In-house rift exposes the soft underbelly of PML-N

PM's refusal to heed Nisar's advice to let former military dictator Pervez Musharraf go abroad, Defence Minister Khwaja Asif's push to continue prosecuting him in a high treason case, drew a visible wedge between them

When militants armed with automatic weapons, a rocket launcher, suicide vests, and grenades attacked Karachi airport at night last month, Prime Minister Nawaz Sharif reportedly, could not trace Interior Minister Chaudhry Nisar Ali Khan until the next morning.

Opposition Leader Khurshid Shah disclosed this in a speech on the floor of the House recently — without denial from the ruling party!

If true — and it is hard to dispel at least the distance that has spawned over time between the PM and his interior minister as explained by their belated rendezvous last week to sort out differences — this partly explains why the incumbent government is losing credibility and trust.

When Sharif's Pakistan Muslim League (PML-N) romped home in last year's elections at the Centre and in the powerful Punjab province — albeit against loud protests of rigging, which now threaten to snowball into something of a movement with Imran Khan's Pakistan Tehreek-e-Insaf (PTI) vowing a million-man march on Islamabad on August 14 — the expectation was that the party would address the multitude of governing issues that its predecessor, Pakistan People's Party (PPP), failed spectacularly at, leading to its decimation as a major national political force at the hustings.

However, two months over a year, the PML-N is ironically, riven by in-house fraction matched in its intensity only by the relentless opposition of Khan's PTI. It remains to be seen if the threat of an impending 'tsunami' promised by the PTI will finally, serve to unite the disparate ruling party.

One of the major strengths of PML-N always lay in its clutch of political heavyweights, who boast a wealth of experience as part of the previous two Sharif governments. The party's economic team, in particular, was envied even by opponents. It still has scores of stalwarts with ministerial stints at both the provincial and federal level to their credit.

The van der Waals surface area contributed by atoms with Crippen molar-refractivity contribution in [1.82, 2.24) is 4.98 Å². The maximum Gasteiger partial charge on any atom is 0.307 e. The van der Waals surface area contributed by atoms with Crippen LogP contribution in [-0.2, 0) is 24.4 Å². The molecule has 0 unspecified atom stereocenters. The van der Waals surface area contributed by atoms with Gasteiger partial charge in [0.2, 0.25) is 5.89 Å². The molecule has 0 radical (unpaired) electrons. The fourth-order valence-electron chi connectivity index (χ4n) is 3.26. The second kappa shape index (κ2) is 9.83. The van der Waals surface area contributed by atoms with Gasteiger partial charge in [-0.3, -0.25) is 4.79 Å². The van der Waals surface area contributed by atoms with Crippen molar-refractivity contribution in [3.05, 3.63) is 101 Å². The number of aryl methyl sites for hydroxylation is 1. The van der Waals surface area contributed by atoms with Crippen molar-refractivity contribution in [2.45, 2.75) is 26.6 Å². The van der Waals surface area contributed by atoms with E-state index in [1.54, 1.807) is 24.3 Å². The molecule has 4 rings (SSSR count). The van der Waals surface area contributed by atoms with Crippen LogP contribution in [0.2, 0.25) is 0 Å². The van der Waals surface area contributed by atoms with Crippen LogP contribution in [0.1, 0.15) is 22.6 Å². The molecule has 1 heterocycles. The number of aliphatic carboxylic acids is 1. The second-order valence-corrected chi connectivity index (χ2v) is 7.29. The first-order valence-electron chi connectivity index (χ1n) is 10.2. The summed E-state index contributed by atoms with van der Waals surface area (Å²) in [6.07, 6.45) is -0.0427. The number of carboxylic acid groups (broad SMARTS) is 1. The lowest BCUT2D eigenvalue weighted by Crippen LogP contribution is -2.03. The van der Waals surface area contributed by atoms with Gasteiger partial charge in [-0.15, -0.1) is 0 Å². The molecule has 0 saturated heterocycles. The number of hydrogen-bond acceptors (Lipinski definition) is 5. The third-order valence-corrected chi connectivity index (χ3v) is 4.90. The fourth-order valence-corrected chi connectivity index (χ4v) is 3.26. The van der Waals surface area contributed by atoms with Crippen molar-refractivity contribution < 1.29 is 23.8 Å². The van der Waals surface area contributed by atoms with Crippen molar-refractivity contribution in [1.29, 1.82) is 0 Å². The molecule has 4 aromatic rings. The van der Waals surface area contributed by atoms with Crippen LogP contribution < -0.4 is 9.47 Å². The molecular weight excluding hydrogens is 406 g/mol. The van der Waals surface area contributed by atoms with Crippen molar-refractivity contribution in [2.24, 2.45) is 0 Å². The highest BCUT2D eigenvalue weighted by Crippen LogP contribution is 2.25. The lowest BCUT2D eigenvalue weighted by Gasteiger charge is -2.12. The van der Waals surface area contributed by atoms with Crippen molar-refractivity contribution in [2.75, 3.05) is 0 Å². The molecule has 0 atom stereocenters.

However, this strength has given way to overarching tendency among some of the closest aides of Sharif to try to grab, retain or increase their influence with the prime minister — at each other's expense. The sorry spectacle has escaped the attention of neither the opposition nor the media, but what should worry the hapless citizens are reports that the chief executive may have himself allowed some of the tension to simmer in order to keep the demanding flock at an arm's length.

However, the wide chasm between the PM and his interior minister has proved costly at a time when Pakistan is locked in an existential war with the armed forces engaged in their biggest ever military operation against the militants. But Nisar, who is notoriously inaccessible even during "peacetime", decided to go AWOL after the PM ignored him in taking the decision to launch the military operation.

Nisar has long argued for a peace dialogue with the outlawed Tehreek Taleban Pakistan, which however, ran its course after several fits and starts over months during which the militants even unleashed provocative attacks, including beheading nearly two dozen soldiers in their captivity for more than three years, to have a better bargaining chip.

This, and the PM's refusal to heed Nisar's advice to let former military dictator Pervez Musharraf go abroad in favour of his other aide, Defence Minister Khwaja Asif's push to continue prosecuting him in a high treason case, drew a visible wedge between them. However, Sharif and Nisar have a bit of history that refuses to go away, and could yet lead to a worst case scenario if they are unable to take their current rapprochement forward.

Nisar, who carried on the mantle of the opposition leader in the national parliament during Sharif's forced exile in Saudi Arabia at the hands of Musharraf, was eyeing the powerful slot of Punjab's chief minister in the PML-N's latest stint.

When Sharif did not acquiesce, Nisar defied party policy to contest as an independent for a provincial seat whilst also fighting two National Assembly (NA) seats under the PML-N banner in last year's elections. However, he lost the provincial as well as one of the two NA seats, which effectively, nixed his chances of building pressure for the chief minister's slot. Still, taking no chances, Sharif decided to retain his younger brother Shahbaz as the CM.

Nisar is currently, competing for influence with Defence Minister Khwaja Asif and Finance Minister Ishaq Dar, whose son is married to Sharif's daughter. The PM continues to lend his ears to Asif and Dar in preference to Nisar, who however, because of his own political weight has more than once made his annoyance embarrassingly obvious. Long back, he had threatened to join the PPP and, in recent months, he has intriguingly, made overtly friendly gestures to PTI, forcing the PM to once change his stance at the eleventh hour in order to keep the party's peace.

The writer is a senior journalist based in Islamabad.All the views and opinions expressed in the article are solely those of the author and do not reflect those of Times of Oman.


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